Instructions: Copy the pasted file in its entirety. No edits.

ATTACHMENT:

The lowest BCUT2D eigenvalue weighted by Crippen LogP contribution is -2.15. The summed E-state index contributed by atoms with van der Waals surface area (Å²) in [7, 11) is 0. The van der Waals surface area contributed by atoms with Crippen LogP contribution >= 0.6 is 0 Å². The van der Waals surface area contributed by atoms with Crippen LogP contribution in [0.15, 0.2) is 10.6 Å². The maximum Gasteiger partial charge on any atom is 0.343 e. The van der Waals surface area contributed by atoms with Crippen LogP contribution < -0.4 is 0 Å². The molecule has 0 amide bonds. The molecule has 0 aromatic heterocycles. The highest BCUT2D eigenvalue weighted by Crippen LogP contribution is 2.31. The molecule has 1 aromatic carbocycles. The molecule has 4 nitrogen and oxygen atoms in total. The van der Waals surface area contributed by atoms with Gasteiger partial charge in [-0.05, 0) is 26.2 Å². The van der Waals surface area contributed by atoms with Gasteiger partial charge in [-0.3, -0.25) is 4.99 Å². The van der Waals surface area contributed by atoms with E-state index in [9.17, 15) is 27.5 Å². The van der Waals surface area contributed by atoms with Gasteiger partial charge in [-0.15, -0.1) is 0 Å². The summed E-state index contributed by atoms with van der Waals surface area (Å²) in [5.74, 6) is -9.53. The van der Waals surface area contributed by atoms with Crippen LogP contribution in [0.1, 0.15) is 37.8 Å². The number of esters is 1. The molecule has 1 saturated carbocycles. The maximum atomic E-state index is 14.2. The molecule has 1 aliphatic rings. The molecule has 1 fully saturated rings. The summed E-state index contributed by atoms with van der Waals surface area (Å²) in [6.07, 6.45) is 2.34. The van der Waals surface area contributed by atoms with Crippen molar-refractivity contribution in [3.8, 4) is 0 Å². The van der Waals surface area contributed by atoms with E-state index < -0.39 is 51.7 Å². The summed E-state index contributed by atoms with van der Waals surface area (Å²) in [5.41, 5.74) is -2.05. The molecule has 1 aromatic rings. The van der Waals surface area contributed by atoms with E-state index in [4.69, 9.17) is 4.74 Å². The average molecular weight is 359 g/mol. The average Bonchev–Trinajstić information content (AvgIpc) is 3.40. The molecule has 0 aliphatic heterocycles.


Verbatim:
The lowest BCUT2D eigenvalue weighted by Crippen LogP contribution is -2.15. The summed E-state index contributed by atoms with van der Waals surface area (Å²) in [7, 11) is 0. The van der Waals surface area contributed by atoms with Crippen LogP contribution >= 0.6 is 0 Å². The van der Waals surface area contributed by atoms with Crippen LogP contribution in [0.15, 0.2) is 10.6 Å². The maximum Gasteiger partial charge on any atom is 0.343 e. The van der Waals surface area contributed by atoms with Crippen LogP contribution < -0.4 is 0 Å². The molecule has 0 amide bonds. The molecule has 0 aromatic heterocycles. The highest BCUT2D eigenvalue weighted by Crippen LogP contribution is 2.31. The molecule has 1 aromatic carbocycles. The molecule has 4 nitrogen and oxygen atoms in total. The van der Waals surface area contributed by atoms with Gasteiger partial charge in [-0.05, 0) is 26.2 Å². The van der Waals surface area contributed by atoms with Gasteiger partial charge in [-0.3, -0.25) is 4.99 Å². The van der Waals surface area contributed by atoms with E-state index in [9.17, 15) is 27.5 Å². The van der Waals surface area contributed by atoms with Gasteiger partial charge in [-0.15, -0.1) is 0 Å². The summed E-state index contributed by atoms with van der Waals surface area (Å²) in [5.74, 6) is -9.53. The van der Waals surface area contributed by atoms with Crippen LogP contribution in [0.1, 0.15) is 37.8 Å². The number of esters is 1. The molecule has 1 saturated carbocycles. The maximum atomic E-state index is 14.2. The molecule has 1 aliphatic rings. The molecule has 1 fully saturated rings. The summed E-state index contributed by atoms with van der Waals surface area (Å²) in [6.07, 6.45) is 2.34. The van der Waals surface area contributed by atoms with Crippen molar-refractivity contribution in [3.8, 4) is 0 Å². The van der Waals surface area contributed by atoms with E-state index < -0.39 is 51.7 Å². The summed E-state index contributed by atoms with van der Waals surface area (Å²) in [5.41, 5.74) is -2.05. The molecule has 1 aromatic rings. The van der Waals surface area contributed by atoms with E-state index in [4.69, 9.17) is 4.74 Å². The average molecular weight is 359 g/mol. The average Bonchev–Trinajstić information content (AvgIpc) is 3.40. The molecule has 0 aliphatic heterocycles.